To some, it may seem that there’s no way this year can be more exciting than 2008, with its protracted campaigns and historic presidential election. But with questions about governance, leadership, and funding looming large, 2009 promises to be quite the year in the New York City education world.
Here are three big questions that will be answered, at least in part, in the next 12 months:
- What will happen to mayoral control? The law giving New York City’s mayor full control of the schools expires at the end of June. Before then, the State Assembly must decide whether to renew the law, alter it, or let the city’s schools revert back to the way they were organized before 2002.
Few in the city are saying that the law should simply be permitted to expire. Many local advocates are instead calling for changes to the law that ensure parent involvement and create an impartial entity to review Department of Education data. State Assembly Speaker Sheldon Silver said recently that he would vote to renew mayoral control if the new law includes changes like these. But some powerful people are lining up behind the mayor’s opposition to any changes, including the editorial board of the Daily News and wealthy New Yorkers who are planning to spend $20 million to support a public relations campaign in favor of mayoral control.
Assembly members will take public criticism and the city schools’ performance into account when they cast their votes. But politics will also play a role. This brings us to the second question:
- Is Mayor Bloomberg going to stay or go? This fall, the mayor won the right to run for a third term. So far Bloomberg hasn’t said for sure whether he’ll run, or what party he would represent if he does, but his advisers say his campaign could cost him as much as $100 million, a sum that any opponent would have a hard time matching. That hasn’t stopped a handful of public officials from declaring their intention to run for the office, including Anthony Weiner, a state congressman from Brooklyn and Queens who supports mayoral control, and Comptroller William Thompson, who has been a vocal critic of the DOE.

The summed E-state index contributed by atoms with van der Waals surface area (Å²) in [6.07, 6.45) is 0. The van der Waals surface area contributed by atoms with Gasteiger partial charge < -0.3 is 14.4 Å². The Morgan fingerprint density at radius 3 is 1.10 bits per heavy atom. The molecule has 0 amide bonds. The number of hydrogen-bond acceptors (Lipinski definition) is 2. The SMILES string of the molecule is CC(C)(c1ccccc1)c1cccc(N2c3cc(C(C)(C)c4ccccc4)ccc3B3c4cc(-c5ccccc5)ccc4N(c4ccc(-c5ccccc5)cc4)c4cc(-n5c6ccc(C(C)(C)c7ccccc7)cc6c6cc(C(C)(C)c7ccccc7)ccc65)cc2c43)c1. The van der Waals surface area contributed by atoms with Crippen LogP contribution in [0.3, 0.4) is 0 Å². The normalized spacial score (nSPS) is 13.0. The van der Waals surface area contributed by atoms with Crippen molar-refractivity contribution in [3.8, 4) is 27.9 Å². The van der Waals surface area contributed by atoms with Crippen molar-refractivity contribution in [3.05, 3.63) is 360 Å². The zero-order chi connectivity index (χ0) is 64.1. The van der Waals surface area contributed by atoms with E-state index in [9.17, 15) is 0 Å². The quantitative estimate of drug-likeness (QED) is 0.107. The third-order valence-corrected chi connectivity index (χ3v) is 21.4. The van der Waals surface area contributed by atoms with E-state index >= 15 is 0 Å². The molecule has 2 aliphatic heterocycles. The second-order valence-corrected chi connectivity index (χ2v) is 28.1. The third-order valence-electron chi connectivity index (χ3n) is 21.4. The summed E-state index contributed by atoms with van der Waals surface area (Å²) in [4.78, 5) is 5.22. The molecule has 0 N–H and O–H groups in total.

If Bloomberg runs again and is elected, it stands to reason that the city’s school reform agenda of the last seven years will persist at least through 2013. But if he decides to move on, or if he’s defeated, a new mayor will move into City Hall, and a new chancellor could take office inside Tweed Courthouse. In that case, we could see substantial changes in the school system as soon as the beginning of 2010.
- How will the dismal budget situation affect the city’s schools? No matter who the mayor is and how the schools are run, the city needs to be able to fund the school system. Right now, the economic picture just keeps looking worse and worse. The governor’s proposed state budget cuts more than $600 million from the city schools, and the mayor has called for sizable city cuts as well. The mayor has said that budget cuts of the magnitude proposed would hit the classroom hard. Will the schools see a return to the dark days of the 1970s, when teachers were laid off and classes swelled in size? Or will they weather the downturn and emerge relatively unscathed? Only time can tell.